ZZ plants are hugely popular houseplants, with stunning, glossy leaves, and interesting upright stems. They are renowned for being tolerant of neglect, easy to care for, and they also grow quite quickly and can become large, impressive plants. This article covers all you need to know about ZZ plant growth rate, size, and how to make yours grow to its full potential.
Most ZZ plants produce 1-3 new stems every few months during the growing season. New stems grow 6-12 inches per month and can reach 3 to 5 feet tall within one growing season. ZZ plants spread horizontally by about an inch per year, but they rarely reach more than 2 feet in diameter.
How Fast Do ZZ Plants Grow?
ZZ plants (Zamioculcas zamiifolia) produce new shoots that grow upward at a rate of up to 6-12 inches (15-30 cm) every month. Their final height can be up to 5 feet tall, depending on whether they are being grown in ideal conditions. They typically grow 6-8 new stems in a single growing season. ZZ plants tend to grow strongly from early spring, through the summer, but slow their growth as the year progresses, and largely stop growing in winter.
If your ZZ plant is producing new shoots it is a good indication that it is happy with the current care it is getting, so if you haven’t seen any growth for a while, it is worth checking to make sure your plant is getting all it needs.
ZZ plants grow from an underground rhizome, which is a modified stem that grows under the soil. New stems grow upward and new roots grow downward from this rhizome, and the rhizome spreads slowly over time.
New stems tend to grow very close together, so even a plant that is quite rootbound can still squeeze new stems up from between the existing foliage.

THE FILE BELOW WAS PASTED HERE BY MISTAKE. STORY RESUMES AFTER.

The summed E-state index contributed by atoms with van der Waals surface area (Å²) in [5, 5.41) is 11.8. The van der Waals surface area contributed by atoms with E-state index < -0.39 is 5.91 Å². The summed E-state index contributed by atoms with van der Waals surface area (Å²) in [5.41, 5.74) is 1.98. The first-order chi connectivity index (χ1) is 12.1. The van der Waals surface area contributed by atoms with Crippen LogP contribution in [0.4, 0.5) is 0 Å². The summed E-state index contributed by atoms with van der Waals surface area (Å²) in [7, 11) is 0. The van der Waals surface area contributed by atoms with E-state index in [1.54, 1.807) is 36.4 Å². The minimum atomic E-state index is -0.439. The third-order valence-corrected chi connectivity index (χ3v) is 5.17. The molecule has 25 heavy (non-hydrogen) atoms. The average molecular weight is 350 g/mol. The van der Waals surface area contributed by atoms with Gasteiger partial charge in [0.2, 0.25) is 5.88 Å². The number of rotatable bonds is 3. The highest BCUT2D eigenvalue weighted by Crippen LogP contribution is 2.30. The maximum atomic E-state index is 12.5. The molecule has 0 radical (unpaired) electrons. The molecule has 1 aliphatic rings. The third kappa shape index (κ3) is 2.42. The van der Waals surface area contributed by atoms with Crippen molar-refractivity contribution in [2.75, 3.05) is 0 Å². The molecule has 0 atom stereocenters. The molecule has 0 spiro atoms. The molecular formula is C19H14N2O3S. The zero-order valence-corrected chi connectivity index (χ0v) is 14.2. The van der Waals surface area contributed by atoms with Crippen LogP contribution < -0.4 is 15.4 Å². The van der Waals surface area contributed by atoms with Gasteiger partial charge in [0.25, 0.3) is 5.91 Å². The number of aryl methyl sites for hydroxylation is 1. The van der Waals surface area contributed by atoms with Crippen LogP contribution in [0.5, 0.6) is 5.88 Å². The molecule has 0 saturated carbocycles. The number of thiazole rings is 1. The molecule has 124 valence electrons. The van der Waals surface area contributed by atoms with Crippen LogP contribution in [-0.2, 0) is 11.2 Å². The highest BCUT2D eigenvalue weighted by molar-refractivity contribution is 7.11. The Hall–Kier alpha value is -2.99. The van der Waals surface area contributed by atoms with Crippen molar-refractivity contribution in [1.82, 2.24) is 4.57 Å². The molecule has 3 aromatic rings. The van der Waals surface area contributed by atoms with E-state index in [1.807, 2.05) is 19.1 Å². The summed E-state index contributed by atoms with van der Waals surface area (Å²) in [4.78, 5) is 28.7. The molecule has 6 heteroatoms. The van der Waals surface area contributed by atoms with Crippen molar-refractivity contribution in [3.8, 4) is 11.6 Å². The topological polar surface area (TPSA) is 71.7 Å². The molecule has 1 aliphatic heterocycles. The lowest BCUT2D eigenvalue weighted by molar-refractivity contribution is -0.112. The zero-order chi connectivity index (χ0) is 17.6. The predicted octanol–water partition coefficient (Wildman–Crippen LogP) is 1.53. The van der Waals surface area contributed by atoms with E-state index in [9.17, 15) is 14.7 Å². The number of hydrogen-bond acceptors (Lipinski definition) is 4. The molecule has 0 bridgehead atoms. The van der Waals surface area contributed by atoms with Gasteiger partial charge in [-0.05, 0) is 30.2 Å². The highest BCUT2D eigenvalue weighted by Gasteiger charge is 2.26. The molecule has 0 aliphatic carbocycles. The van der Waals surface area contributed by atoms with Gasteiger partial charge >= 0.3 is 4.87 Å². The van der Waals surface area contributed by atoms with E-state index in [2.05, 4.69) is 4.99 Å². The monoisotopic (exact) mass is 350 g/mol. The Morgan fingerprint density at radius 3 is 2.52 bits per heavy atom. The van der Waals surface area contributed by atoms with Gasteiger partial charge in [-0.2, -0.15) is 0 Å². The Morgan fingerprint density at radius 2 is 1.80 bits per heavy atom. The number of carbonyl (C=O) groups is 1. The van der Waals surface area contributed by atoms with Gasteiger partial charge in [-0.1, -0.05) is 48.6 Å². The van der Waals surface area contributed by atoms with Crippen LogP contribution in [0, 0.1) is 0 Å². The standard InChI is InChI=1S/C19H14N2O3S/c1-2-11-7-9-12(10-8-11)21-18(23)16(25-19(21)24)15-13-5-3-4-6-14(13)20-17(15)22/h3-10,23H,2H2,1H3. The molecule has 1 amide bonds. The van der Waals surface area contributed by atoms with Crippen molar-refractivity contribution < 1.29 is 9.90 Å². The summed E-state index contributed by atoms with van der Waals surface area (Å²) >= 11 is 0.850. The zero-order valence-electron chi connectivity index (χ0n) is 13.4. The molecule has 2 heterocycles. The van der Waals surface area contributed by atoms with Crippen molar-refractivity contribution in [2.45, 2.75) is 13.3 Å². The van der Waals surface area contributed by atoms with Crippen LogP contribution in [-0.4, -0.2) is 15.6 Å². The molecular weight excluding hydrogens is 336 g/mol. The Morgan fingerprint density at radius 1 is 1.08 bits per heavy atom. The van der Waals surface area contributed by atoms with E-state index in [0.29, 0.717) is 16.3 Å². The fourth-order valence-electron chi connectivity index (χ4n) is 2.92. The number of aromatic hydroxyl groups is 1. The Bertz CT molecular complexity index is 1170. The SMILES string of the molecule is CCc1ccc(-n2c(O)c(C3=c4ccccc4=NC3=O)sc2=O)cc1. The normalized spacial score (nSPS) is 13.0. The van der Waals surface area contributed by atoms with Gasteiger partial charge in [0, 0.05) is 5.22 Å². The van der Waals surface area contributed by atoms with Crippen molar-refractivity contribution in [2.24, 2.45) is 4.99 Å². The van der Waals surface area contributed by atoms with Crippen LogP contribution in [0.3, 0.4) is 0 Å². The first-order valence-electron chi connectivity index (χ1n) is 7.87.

What Size Are ZZ Plants?
ZZ plants come in a range of sizes. An average-sized plant is often about 1-2 feet (30-61 cm) tall and sold in a 6-8 inch pot. The smallest ZZ plants can be as little as 6-8 inches high with only 1-2 stems and are often sold in 4 inch (10cm) pots. Larger plants can reach 3-5 feet in height and can easily fill an 8-12 inch pot.
Here are some of the key statistics of my large ZZ plant, pictured below. The range indicates the smallest and largest dimensions for my plant.
- Stem height: 3-4 feet (91-122 cm)
- Leaf length: 3-5 inches (7.6-12.7 cm)
- Leaf width: 2-3 inches (5-7.6 cm)
- Stem width: 1-2 inches (2.5-5 cm)
- Pot diameter: 8 inches (20.3 cm)
How Long Does A ZZ Plant Take To Grow?
It takes 3-5 years to grow a ZZ plant from a 1-2 stem plant into a fully grown plant. They usually grow 6-8 new stems per year and spread outwards by about an inch or so in diameter per year. ZZ plant growth rate depends greatly on whether they are given enough light, water, and nutrients, and whether they experience any problems with their care.
What Is The ZZ Plant Growing Season?
The ZZ plant growing season is largely dictated by lighting conditions. In temperate climates, they will typically start growing in early spring and continue to grow until mid-autumn. In tropical climates, ZZ plants will continue to grow all year round.